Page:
While the replacement test for the BSAT was being formulated, Melendez attempted to obtain information relevant to the BSAT's validity through discovery. On November 6, 1990, Melendez requested the production of documents "that constitute, refer or relate to the decision to use the BSAT, or to discussions or analyses concerning its use." Although the trial court ordered Illinois Bell to respond to this request by December 21, 1990, Illinois Bell produced no documents until January 14, 1991. The BSAT-R project was not disclosed, and Illinois Bell failed to produce many BSAT-related documents. When Melendez moved to compel production of these documents, Illinois Bell represented to the district court that production of the BSAT would cause irreparable harm because there was only one form. On March 15, 1991, upon discovering that there were at least two different versions of the BSAT, the district court imposed Rule 11 sanctions on Illinois Bell and ordered Illinois Bell to produce various BSAT-related documents. Illinois Bell produced additional BSAT-related materials on May 17, 1991, but did not reveal the BSAT-R project.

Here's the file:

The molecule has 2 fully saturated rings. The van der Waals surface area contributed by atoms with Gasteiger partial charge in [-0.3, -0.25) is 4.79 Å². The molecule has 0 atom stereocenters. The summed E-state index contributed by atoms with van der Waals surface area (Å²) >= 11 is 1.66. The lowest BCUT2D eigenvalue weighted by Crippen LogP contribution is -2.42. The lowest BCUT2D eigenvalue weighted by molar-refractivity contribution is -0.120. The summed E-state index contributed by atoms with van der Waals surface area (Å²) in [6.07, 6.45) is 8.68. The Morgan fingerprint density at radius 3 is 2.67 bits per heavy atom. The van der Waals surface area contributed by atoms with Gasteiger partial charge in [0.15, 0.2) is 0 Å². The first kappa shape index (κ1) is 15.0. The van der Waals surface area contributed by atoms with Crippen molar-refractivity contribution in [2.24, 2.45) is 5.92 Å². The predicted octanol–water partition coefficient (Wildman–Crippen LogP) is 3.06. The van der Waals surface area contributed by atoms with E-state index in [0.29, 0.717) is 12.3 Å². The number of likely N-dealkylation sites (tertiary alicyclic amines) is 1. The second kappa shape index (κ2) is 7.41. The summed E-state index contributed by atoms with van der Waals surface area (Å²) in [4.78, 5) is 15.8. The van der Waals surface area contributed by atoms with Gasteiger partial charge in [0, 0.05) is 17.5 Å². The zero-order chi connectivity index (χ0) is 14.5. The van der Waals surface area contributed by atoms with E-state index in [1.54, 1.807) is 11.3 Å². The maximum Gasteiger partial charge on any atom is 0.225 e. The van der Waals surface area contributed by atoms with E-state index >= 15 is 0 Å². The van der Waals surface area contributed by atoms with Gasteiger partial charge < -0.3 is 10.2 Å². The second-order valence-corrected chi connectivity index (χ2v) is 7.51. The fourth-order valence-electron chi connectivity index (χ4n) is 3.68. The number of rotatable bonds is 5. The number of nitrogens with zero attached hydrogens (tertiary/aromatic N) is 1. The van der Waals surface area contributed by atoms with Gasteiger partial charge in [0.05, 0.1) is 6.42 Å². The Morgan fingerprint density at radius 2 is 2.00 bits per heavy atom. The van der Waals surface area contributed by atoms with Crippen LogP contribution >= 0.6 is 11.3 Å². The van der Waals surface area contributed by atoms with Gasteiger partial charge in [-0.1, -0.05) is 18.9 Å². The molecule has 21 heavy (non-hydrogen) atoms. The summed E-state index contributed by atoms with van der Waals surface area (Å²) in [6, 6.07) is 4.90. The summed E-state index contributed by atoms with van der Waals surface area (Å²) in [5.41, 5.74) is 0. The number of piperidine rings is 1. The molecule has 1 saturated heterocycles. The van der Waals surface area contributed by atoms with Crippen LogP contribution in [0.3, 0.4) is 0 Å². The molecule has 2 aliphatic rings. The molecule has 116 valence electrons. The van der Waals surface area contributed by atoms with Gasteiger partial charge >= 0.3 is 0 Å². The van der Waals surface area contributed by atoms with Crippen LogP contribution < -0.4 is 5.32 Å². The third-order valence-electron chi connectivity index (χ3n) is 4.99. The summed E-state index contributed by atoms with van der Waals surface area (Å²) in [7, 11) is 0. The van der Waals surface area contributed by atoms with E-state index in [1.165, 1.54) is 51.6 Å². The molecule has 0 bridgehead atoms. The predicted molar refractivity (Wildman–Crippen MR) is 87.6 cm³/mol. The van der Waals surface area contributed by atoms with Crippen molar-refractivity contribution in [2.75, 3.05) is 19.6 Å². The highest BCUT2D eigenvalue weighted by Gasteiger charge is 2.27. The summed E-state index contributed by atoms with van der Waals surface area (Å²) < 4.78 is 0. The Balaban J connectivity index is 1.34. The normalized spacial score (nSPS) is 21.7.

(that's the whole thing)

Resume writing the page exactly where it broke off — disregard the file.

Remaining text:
Illinois Bell professed their need to avoid dissemination of particular test questions.
Illinois Bell intended to call Dr. Morris at trial as an expert witness to testify that the BSAT is a valid employment examination. Testifying for Illinois Bell as an expert witness was one of Dr. Morris's duties in his position at Ameritech Services. Melendez deposed Dr. Morris numerous times prior to trial. Despite specific deposition questions directed at any investigations of the BSAT, Dr. Morris failed to disclose the existence of the BSAT-R project. On November 7, 1991, Melendez subpoenaed Ameritech Services, requesting, among other records, "[a]ll documents, including drafts, that constitute, refer to or relate to validation studies in which the [BSAT] was reviewed and considered in any way." After Illinois Bell's motion to quash this subpoena was denied, Ameritech Services produced voluminous documents unrelated to the BSAT-R.